Why are reporters still not asking if 2010 personhood supporters, like Coffman and Gardner, will back it again?

Now that Colorado’s review board for ballot initiatives has approved the wording of the proposed personhood amendment, and the race is on to find enough signatures to put it on the November ballot, you wonder if more reporters will get around to asking the measure’s former supporters, like Rep. Mike Coffman, Rep. Cory Gardner, and Rep. Doug Lamborn, whether they will go for it again in 2012.

Given what happened to failed Colo Senate Candidate Ken Buck, who un-endorsed the personhood amendment shortly after he won the GOP Senate primary in 2010 and was attacked nonstop on abortion issues during his campaign, you’d think it would be a no brainer for reporters to address the serious politics of this issue, pick up the phone, and call those guys listed up there (Coffman, Gardner, and Lamborn).

But it looks as if only the Colorado Statesman has tried to reach them so far, and it did so back in November.

Coffman was out of town when the Statesman tried to reach him, Gardner did not return the Statesman’s call, and Lamborn said he’s a “supporter of personhood.”

A spokesman for Coffman told me Thursday that he’d check to find out what his boss’ current position on personhood is.

The Colorado Right to Life blog states that Coffman, during the 2010 election cycle, was “on record supporting Personhood and is on record as Pro-Life with no exceptions.”

I asked Colorado Right to Life Vice President Leslie Hanks how her organization knew that Coffman supported personhood two years ago.

“Our blog reports on our candidate survey results,” she emailed me. “Congressman Coffman answered all our questions correctly to reflect he is a no exceptions pro life elected official who supports the personhood of the baby in the womb.”

I asked what “no exceptions” means in the context of the survey, and she said, among other things, that abortion would not be allowed in the case of rape and incest.

“Babies are persons, not ‘exceptions,’” she emailed me. “No innocent baby should be punished for the crime of his or her father. If mom’s life is in danger, the doctor has two patients & he should make every effort to save both. BTW, five of the Republican prez candidates have signed the PH pledge, so Mike is in good company.”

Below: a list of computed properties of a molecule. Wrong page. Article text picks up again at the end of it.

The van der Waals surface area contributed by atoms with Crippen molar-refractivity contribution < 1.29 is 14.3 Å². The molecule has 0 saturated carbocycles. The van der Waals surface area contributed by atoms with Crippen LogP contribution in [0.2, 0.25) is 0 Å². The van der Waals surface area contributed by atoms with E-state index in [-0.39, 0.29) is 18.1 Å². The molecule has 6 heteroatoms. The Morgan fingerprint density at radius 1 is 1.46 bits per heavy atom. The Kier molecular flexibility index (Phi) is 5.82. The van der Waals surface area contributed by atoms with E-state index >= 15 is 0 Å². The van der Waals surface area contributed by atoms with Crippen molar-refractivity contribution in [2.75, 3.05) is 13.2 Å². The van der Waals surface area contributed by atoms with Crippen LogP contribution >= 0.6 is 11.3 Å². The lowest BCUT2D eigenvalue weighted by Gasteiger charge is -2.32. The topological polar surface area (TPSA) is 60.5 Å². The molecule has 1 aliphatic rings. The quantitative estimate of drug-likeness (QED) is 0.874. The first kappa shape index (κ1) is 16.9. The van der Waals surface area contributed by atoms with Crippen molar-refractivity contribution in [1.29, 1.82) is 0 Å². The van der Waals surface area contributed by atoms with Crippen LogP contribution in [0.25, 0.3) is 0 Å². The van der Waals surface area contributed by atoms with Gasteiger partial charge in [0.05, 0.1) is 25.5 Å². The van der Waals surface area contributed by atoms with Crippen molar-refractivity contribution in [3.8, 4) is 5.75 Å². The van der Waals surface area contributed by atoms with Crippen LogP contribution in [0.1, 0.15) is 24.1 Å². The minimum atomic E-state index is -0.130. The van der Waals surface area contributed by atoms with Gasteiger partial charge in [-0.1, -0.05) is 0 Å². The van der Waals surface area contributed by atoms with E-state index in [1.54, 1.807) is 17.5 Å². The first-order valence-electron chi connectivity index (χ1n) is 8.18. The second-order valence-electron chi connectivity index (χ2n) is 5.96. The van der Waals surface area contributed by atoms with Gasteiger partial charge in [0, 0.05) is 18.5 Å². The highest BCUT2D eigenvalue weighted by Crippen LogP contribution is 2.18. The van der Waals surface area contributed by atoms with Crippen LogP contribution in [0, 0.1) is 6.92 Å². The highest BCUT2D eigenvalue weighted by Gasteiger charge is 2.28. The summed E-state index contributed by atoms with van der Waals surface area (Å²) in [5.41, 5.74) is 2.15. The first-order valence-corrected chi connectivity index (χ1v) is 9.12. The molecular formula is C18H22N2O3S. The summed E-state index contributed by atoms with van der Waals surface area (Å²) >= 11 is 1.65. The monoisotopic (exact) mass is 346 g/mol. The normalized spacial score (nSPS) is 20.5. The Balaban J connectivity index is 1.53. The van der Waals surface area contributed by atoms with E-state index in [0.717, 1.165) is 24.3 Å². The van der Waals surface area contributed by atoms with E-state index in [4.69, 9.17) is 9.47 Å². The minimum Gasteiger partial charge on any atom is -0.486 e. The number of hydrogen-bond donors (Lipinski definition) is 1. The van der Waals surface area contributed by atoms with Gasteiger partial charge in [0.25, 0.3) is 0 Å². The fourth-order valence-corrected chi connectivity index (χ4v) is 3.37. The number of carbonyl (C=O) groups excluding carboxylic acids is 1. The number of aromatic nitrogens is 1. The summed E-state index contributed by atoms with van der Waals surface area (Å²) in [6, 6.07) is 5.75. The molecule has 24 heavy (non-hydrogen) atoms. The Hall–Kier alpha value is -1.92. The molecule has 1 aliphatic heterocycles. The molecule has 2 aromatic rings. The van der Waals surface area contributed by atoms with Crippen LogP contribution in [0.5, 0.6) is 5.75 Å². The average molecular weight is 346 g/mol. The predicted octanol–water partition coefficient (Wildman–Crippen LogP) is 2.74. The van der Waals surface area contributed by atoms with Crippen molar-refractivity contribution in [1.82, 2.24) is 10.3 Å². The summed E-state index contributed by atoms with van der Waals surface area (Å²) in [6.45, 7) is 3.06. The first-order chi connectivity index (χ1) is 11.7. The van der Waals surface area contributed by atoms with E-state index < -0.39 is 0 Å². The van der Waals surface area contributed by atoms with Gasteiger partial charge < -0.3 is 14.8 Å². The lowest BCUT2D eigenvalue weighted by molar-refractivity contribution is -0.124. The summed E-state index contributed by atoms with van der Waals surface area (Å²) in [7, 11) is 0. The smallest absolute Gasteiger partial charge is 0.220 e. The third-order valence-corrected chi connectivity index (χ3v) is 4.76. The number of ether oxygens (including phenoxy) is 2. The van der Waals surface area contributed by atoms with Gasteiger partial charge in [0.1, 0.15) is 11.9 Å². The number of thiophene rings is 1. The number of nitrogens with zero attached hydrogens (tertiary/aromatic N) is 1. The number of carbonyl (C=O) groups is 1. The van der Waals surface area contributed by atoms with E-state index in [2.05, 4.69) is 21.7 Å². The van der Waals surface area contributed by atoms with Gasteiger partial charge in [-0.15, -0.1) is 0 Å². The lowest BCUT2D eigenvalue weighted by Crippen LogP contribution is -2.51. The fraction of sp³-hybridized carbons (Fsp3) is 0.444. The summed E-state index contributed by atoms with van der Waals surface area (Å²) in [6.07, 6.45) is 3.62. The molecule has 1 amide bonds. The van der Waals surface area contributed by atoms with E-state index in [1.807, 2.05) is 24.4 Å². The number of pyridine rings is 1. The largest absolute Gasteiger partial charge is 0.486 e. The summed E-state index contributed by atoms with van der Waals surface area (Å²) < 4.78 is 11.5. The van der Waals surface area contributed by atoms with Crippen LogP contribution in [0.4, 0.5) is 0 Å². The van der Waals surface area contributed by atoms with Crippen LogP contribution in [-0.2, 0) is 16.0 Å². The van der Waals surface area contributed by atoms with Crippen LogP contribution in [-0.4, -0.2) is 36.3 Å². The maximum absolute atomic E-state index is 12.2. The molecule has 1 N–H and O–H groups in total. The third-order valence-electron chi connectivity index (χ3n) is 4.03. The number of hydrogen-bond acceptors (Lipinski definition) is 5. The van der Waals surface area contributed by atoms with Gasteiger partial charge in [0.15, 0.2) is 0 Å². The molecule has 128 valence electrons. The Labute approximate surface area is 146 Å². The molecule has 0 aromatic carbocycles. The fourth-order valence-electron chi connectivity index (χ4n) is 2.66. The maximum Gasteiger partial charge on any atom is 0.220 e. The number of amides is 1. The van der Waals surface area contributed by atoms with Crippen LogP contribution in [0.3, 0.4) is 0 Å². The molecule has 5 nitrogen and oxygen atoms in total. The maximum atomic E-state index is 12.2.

I called Denver talk-show host anti-abortion activist Bob Enyart to find out if he’d spoken to Coffman about personhood.

“I’m not going to comment for him,” Enyart told me, adding that he had a conversation with Coffman at a convention, and it was “not a significant conversation.” He did not specify if they discussed personhood, but if you know Enyart, you have to think they did.

Gardner, whose office didn’t return my call, has been described by a leading personhood activist as a “main supporter,” and the Colorado Right to Life blog showers praise on him for being “100 percent pro-life.”

Colorado Right To Life describes Lamborn’s position this way: “Incumbent Republican Doug Lamborn has always been solid on life issues, and has co-sponsored Personhood legislation at the national level.”

Personhood USA Legal Analyst Gualberto Garcia Jones told me he has no reason to believe his initiative will receive less support this time around than in 2010.

“I think a majority them [major CO GOP candidates] supported us last time,” he said. “And most of them were elected. I think the highest profile ones, like Ken Buck, who did waver, were the ones that suffered because they still got punished by the Democrats, and they didn’t have the benefit of the support of the base.”

Garcia Jones told me he welcomes an expected lawsuit from Planned Parenthood, trying to disqualify the ballot measure, because it motivates his base of supporters. “The only real concern for us was the fatigue of the base, and we rely on the base to get signatures,” he said. “So a lawsuit actually helps us. We’re not upset at being sued.”

State Sen. Scott Renfroe, who’s sponsored personhood legislation at the Capitol during his political career, said he supports the efforts to pass the personhood amendment in 2012.

“It’s never wrong to support life,” he told me. “Science is showing more and more that life is present at the earliest stages. And we have to give it a chance to prosper in this country.”

Renfroe said he thinks a ballot initiative is the “proper place” to bring the issue up, as the state legislature should focus on “jobs and the economy.”

Asked whether he thought past personhood supporters, like Coffman and Gardner, would support the measure in 2012, Renfroe said, “I don’t know. You’d have to ask them.”

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